-Are you safe to wrestle with life’s complexities among peers?
-Are you welcome to gather with individuals within your community without leadership approval?
-Conversely, are you welcome to gather with groups that are distant in focus to the present community?
-Are you welcome to create smaller bonds and host events to invite community members?
-Are you welcome to speak with leadership about issues that should be addressed for the sake of the entire community or even a small sect of the people?
-Are you able to eventually serve in a leadership capacity depending on your gifting/talents?
-Are you able to feel confident spending time with people who have officially left the community?
Is your _______ a club membership?
-Do you participate and value the group/organization but feel that you receive no direction to become personally connected with other members?
-Are you encouraged (implicitly or explicitly) to leave aspects of your true identity outside the gathering time/place?
-Are you asked to leave if there is an economic disparity and you can no longer pay dues/fees?
-Are resources and perks withheld from newer members or members that aren’t of a powerful social or economic status?
-Are you asked to donate time to your members but unable to ask for help in your personal time of need?
-Are you asked to restrain from relationships with people who have left the group (or even just feel like it isn’t a welcome social choice, would it have consequences)?
Some clubs ARE community and some community is created by a club membership, … but we use those words interchangeably in the world and we need to stop that. Words matter. A community is special.
“Creating a creative community is vital in this industry. And in creating your community, it is important to know who is a part of your community. This can be immediate. There are people whom you know instantly are a part of your community. You share a common work ethic, respect, and creative outlook. And there are creative relationships which take time to develop as you “wait and see” if this person shares your community mindset. And there are relationships which you know are not of your community. Surrounding yourself with those who share your vision, approach to work, are respectful, kind, considerate and only want the best for you, the project, and for all involved are the community members you need. All boats rise when the tide comes in. I want the members of my community to be the boats. And the tide.”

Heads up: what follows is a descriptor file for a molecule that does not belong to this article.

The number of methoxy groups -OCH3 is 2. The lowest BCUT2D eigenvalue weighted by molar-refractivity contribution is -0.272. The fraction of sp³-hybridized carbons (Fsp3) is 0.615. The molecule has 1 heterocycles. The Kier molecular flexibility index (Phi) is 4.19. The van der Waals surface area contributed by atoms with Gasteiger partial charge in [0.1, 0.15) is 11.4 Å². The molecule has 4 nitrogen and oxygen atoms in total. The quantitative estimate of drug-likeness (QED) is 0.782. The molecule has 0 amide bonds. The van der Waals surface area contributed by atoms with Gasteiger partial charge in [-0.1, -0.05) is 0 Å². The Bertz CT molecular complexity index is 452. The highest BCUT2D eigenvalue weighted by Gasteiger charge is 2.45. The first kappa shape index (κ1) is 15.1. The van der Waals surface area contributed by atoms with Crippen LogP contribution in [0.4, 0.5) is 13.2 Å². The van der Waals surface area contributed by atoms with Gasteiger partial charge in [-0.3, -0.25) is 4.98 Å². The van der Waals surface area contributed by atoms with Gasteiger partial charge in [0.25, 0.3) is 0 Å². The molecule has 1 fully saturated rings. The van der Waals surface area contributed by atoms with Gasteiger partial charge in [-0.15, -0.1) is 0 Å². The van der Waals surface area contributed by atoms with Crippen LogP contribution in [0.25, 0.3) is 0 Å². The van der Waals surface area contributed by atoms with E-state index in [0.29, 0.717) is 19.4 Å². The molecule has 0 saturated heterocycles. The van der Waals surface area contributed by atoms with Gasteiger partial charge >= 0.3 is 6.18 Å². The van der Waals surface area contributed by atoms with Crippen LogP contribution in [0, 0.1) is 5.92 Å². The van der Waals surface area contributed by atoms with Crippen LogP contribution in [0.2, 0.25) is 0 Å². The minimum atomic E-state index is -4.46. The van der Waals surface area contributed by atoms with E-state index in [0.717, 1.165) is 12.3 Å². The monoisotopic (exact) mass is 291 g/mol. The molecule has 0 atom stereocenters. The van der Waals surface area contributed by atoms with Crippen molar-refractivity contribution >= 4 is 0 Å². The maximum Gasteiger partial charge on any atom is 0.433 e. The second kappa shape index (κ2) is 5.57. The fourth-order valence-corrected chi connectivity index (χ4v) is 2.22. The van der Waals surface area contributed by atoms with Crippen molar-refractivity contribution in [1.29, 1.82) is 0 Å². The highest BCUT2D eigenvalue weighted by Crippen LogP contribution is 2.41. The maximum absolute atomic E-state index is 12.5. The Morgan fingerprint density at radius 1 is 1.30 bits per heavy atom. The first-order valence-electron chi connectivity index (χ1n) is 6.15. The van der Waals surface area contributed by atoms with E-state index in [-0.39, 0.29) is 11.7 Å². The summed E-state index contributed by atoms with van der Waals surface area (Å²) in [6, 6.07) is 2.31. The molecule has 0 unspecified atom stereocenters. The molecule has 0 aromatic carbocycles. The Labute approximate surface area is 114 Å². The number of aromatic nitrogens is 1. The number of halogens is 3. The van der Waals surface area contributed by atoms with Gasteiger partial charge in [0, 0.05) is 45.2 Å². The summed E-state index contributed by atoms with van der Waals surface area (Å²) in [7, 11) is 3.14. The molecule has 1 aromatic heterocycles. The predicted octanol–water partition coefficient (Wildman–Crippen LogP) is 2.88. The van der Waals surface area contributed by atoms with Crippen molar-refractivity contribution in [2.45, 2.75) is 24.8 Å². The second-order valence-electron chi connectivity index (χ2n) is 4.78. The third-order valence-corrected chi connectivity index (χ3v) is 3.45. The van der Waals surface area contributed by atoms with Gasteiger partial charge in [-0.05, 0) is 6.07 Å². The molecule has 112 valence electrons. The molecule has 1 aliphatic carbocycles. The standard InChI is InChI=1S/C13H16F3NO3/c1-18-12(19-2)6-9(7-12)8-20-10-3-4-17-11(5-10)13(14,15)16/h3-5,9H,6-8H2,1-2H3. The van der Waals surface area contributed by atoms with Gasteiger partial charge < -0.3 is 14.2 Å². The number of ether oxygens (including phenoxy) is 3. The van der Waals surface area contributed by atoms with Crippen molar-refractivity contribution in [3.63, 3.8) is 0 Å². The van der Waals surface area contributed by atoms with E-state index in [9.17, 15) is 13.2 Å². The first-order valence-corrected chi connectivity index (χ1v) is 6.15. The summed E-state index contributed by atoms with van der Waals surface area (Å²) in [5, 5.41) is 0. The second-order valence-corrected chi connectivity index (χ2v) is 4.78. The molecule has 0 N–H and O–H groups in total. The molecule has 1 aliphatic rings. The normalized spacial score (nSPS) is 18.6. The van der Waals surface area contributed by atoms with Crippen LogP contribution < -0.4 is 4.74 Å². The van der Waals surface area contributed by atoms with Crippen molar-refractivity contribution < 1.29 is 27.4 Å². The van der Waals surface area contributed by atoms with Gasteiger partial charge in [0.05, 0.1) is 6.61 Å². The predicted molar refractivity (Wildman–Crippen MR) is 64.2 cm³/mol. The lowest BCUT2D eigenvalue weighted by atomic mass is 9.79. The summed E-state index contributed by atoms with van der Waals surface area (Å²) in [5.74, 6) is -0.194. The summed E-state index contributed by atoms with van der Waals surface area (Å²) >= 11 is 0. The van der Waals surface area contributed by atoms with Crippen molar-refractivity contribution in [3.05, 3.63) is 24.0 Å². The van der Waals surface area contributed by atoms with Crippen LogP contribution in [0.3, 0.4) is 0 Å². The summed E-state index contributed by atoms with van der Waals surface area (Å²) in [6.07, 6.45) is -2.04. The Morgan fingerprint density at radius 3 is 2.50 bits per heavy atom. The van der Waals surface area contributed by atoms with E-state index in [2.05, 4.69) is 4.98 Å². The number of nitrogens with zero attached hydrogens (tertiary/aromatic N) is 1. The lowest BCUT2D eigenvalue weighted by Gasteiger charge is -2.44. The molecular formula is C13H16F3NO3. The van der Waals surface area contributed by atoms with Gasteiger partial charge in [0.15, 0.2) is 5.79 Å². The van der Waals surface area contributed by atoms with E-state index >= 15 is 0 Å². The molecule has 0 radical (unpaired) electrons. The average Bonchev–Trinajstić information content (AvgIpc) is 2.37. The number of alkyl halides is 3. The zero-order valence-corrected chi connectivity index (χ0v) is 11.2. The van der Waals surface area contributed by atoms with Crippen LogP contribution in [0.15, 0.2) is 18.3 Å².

– Mark Landon Smith, author, actor, founder of Actors Casting Agency, executive director of Arts Live Theater
Take a moment and identify 3 clubs in which you are a part and 3 communities in which you feel supported (your list may differ for people who are in those exact organizations, it’s a matter of your personal experience and perspective):
Clubs or Memberships I maintain and LOVE, in no particular order:
-The Producers Guild of America
-The Happen Agency, my acting agency
-Women in Film
-Disneyland Annual Passholder
-The Los Angeles Library
Communities I may call on in my time of need or plenty, in no particular order:
-My Film Peeps (my small production/industry companies, sister companies, and casts/crews with which I have formed deep relationship over a decade of films)
-Ecclesia, my church family in Hollywood
-California State University, Fullerton Alums, my college theater department friends
-Actors Casting Agency, in Fayetteville Arkansas, my AR specific agency
No judgement, just reflection. Take a few moments and notate these for yourself and find places where you want to invest more of your focus to foster what could be a life-changing community. I want to encourage you to put pen to paper for this short activity.
“The most important thing in life is your ‘family.’ There are days you love them, and others you don’t. But, in the end, they’re the people you always come home to. Sometimes it’s the family you’re born into and sometimes it’s the one you make for yourself.”
– Carrie, Sex and the City
There is always time to re-focus and connect deeper and collaborate on small projects to engage that shared experience and shared struggle and strengthen those bonds. Find people in your ‘community’ column and make something hard, scary, weird, small, or overwhelming happen with them this year. You will only gain.
“These people are members of the community that care about where they live. So what I hear when I’m being yelled at is people caring loudly at me.”
– Leslie Knope, Parks & Rec
Stay tuned for Part 2 in this “Community” series titled “How do I foster community?”, coming next week!